Choi said the city would never be able to get rid of the furloughs for those making under $90,000 because the cut wouldn’t be evenly distributed among the bargaining groups. He made a friendly amendment to get rid of all furloughs, instead of just the furloughs for those making under $90,000, which Willis accepted.
City manager Laura Snideman said she believed the city would not be able to meet the overtime reduction. The council had already voted to reduce the overtime budget by $1 million at a previous meeting, taking it from $7.4 million to $6.4 million. Additionally, much of the deficit was filled by freezing vacant positions, which Snideman has said at past meetings can lead to understaffing and mandatory overtime.
“With these staffing levels that we have, and the frozen positions, I believe we will not be able to meet that reduction in overtime no matter how much we desire to do that, and no matter how much we manage it and tell people to manage it and not have people work overtime,” Snideman said.
One area of particular concern for overtime spending is in the police department. In previous meetings, talk of overtime centered on the overtime spending that occurs from maintaining a required number of patrols at all times. On Tuesday, Interim Police Chief Bisa French said communications dispatchers currently work mandatory overtime because of a lack of staffing. Several dispatchers have left over the last year because of burnout, French said, and officers have also been paid overtime to backfill communications positions.
This has also led to the police department being out of compliance for some time with a state requirement that 911 calls be answered within 15 seconds, French said.
In other news, the council voted 5-2, with Butt and Bates opposing, to direct staff to prepare to transition from Richmond’s current policing model to a plan reducing the police force, returning with a preferred plan before the end of the fiscal year.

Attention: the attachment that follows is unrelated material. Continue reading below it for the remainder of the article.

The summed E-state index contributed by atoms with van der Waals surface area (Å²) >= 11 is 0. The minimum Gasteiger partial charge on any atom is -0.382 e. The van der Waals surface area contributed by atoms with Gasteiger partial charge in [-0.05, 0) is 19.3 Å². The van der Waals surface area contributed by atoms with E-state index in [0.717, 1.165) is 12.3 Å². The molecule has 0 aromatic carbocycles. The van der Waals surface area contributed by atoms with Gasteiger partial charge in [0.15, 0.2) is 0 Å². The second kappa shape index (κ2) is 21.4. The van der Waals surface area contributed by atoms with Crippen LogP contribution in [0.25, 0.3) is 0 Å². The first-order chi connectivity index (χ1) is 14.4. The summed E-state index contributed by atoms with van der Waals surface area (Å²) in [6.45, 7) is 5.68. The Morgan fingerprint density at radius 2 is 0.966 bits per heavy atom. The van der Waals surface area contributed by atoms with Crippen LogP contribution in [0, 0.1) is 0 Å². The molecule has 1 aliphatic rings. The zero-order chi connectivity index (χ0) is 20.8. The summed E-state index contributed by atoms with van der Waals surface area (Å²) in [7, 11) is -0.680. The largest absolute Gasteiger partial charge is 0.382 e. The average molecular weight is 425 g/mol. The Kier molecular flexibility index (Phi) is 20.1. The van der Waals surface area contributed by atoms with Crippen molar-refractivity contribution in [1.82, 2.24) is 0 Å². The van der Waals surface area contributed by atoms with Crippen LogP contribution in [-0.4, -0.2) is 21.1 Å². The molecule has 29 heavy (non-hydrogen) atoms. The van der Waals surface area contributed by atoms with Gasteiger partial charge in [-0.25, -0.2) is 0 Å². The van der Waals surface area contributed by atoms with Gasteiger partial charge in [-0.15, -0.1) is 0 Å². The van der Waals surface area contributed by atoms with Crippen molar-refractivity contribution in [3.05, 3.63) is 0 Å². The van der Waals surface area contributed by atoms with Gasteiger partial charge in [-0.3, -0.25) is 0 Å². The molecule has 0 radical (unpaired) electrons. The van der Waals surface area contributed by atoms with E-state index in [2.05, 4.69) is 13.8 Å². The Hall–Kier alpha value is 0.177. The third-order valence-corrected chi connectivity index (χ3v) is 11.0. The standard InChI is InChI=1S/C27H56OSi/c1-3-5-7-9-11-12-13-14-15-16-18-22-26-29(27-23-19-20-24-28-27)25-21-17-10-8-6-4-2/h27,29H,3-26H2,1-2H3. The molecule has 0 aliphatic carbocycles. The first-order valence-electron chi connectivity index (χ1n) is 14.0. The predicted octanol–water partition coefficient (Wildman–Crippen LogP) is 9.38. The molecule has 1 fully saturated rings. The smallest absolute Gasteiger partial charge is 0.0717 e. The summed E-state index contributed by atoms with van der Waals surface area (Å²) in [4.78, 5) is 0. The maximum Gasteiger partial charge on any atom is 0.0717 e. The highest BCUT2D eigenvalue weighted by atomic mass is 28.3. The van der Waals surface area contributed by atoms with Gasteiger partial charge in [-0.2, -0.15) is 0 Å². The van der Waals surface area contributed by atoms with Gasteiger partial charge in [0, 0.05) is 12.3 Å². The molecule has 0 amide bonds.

The council voted in the same motion to create an accountability task force for this process — made up of members of the public, the Richmond Community Police Review Commission, the Office of Neighborhood Safety, the Safe Return Project, the RYSE Center and the police department — to advise staff during the process. This task force will have access to legally allowable data and legal advice from the city attorney, and they’ll have standing meetings with the city manager and someone representing the police department. A report back to the council will be required by September, and then each month following.
Butt, as a part of his “no” vote, disbanded an ad-hoc policing committee consisting of himself, Johnson and Bates. The committee was formed last week and hadn’t yet met.
Myrick, who brought forward the item with Johnson, introduced it by stating “facts I think we all know and would agree with regardless of what you think about the defunding [the police] movement.” He said the issue of police overtime exists because Richmond has about 150 officers trying to do the work of nearly 200.
The department also represents about 40% of the city’s annual budget, and by transitioning to a model that works with smaller staffing, the city could save millions of dollars, according to the agenda documents.
Myrick said the council couldn’t continue ignoring the “elephant in the room” budget after budget, but they had to approach the issue carefully.
“I understand that there’s going to be friction in this process. I understand that this process is going to be uncomfortable at times,” Myrick said. “But if we do this together, and we do it carefully, we can get to a better place as a community.”